By Alex Ambrose and Laura Cira
Students thrive when they receive meaningful feedback on their work. Whether that takes the form of notes written in the margins of drafted papers, face-to-face interaction, or automated feedback and grades on formative quizzes, instructor interaction gives students the means they need to improve their work and actively build on their expanding knowledge.
Research shows that, when done effectively, feedback can positively influence student learning and achievement. After conducting a meta-analysis, Hattie & Timperley (2007) created the model in Figure 1 below summarizing impactful elements of feedback.
Frequency and timeliness are important components of effective feedback. A student is most open to constructive criticism while their project or paper is fresh in their minds. Often, however, instructors find that providing feedback for students can be time-consuming and challenging, particularly when incorporated with online technologies.
In the past, instructors would be forced to choose between analog or digital delivery methods since feedback modalities can include:
- Handwritten annotations and marginal comments
- Typed summative comments
- Face to face individual consultations
- Asynchronous recorded audio comments
- Asynchronous screencast and webcam recordings of instructor
In recent years, notably the last two, instructors have increasingly utilized learning management platforms for collecting and assessing student work. As educational technology has matured, it is now possible to easily provide any of these forms of feedback within a single system.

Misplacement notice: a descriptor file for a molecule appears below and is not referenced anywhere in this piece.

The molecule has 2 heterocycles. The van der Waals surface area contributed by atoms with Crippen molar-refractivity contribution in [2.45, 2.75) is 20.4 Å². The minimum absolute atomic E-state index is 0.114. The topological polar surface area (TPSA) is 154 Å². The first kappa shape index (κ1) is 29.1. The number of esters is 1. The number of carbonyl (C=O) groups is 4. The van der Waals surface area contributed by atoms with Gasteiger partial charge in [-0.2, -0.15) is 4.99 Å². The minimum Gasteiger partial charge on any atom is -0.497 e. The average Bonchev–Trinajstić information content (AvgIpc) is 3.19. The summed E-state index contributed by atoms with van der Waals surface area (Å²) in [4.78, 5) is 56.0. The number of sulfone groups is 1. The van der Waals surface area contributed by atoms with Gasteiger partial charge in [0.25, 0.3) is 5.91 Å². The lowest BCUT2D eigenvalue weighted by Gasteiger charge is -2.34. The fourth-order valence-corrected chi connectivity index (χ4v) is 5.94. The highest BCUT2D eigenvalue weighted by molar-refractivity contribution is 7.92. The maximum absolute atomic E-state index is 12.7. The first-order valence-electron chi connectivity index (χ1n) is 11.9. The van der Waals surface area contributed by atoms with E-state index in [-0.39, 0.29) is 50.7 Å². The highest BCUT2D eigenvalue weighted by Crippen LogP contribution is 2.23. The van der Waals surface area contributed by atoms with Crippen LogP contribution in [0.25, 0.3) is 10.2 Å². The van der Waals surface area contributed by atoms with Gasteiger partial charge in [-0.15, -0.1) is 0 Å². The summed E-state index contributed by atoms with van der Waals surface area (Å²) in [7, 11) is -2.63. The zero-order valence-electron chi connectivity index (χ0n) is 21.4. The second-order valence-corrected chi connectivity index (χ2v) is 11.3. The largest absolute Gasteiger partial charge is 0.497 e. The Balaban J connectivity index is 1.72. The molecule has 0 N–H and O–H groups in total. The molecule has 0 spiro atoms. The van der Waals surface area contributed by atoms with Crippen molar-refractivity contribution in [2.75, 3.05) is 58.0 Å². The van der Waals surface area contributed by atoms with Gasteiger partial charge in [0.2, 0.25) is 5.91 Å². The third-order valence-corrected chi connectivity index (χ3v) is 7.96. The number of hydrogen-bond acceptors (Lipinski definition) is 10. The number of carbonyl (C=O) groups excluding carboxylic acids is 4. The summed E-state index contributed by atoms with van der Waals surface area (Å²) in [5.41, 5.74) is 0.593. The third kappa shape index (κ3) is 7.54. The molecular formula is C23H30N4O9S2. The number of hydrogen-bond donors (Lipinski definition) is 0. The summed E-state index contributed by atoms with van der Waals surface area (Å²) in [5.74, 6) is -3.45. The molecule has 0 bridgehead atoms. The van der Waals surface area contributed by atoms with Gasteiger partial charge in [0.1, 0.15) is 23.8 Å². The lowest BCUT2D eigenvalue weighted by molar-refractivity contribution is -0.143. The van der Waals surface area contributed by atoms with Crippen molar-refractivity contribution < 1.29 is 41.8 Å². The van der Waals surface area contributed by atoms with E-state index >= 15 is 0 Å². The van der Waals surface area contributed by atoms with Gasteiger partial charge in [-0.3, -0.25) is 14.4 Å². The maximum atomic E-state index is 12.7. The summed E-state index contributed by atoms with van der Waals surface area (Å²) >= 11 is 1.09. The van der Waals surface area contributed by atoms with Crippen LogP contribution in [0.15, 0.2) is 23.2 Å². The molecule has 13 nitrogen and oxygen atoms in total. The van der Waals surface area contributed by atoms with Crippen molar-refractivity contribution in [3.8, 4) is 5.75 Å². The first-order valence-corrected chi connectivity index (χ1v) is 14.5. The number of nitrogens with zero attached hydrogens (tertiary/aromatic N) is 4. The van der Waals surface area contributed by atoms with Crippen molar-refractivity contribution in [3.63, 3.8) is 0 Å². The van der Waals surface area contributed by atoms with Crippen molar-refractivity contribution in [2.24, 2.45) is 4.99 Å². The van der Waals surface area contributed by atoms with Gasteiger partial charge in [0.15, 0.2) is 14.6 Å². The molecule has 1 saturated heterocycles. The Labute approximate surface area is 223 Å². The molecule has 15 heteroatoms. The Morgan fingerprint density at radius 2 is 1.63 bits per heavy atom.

One of the most useful systems available to instructors at Notre Dame is Canvas and its SpeedGrader. Attached to assignments as the primary method of grading, SpeedGrader has several built-in functions that enable personalized instructor feedback no matter which assignment format you use. Instructors find SpeedGrader quick to navigate, with features that allow them flexibility in how they engage with student work. Uploaded files can be annotated with the DocViewer; grading criteria can be assigned through an attached rubric; and comments can include an attachment or media file, recorded on the spot. SpeedGrader is also available for discussion topics and quizzes.
For the student, this means a common format for instructor notes in an easy-to-navigate screen whether they access it through the course grade book, assignments list, or simply from the Recent Feedback section of their account To-Do list. And for students, who increasingly access coursework from their mobile devices, the feedback is available to them there as well.
Ambrose, G. Alex, Donahoe, Emily (2021) “Effective Grading and Efficient Feedback” ND Learning | Kaneb Center for Teaching Excellence Workshop.
Hattie, J., & Timperley, H. (2007). The power of feedback. Review of educational research, 77(1), 81-112.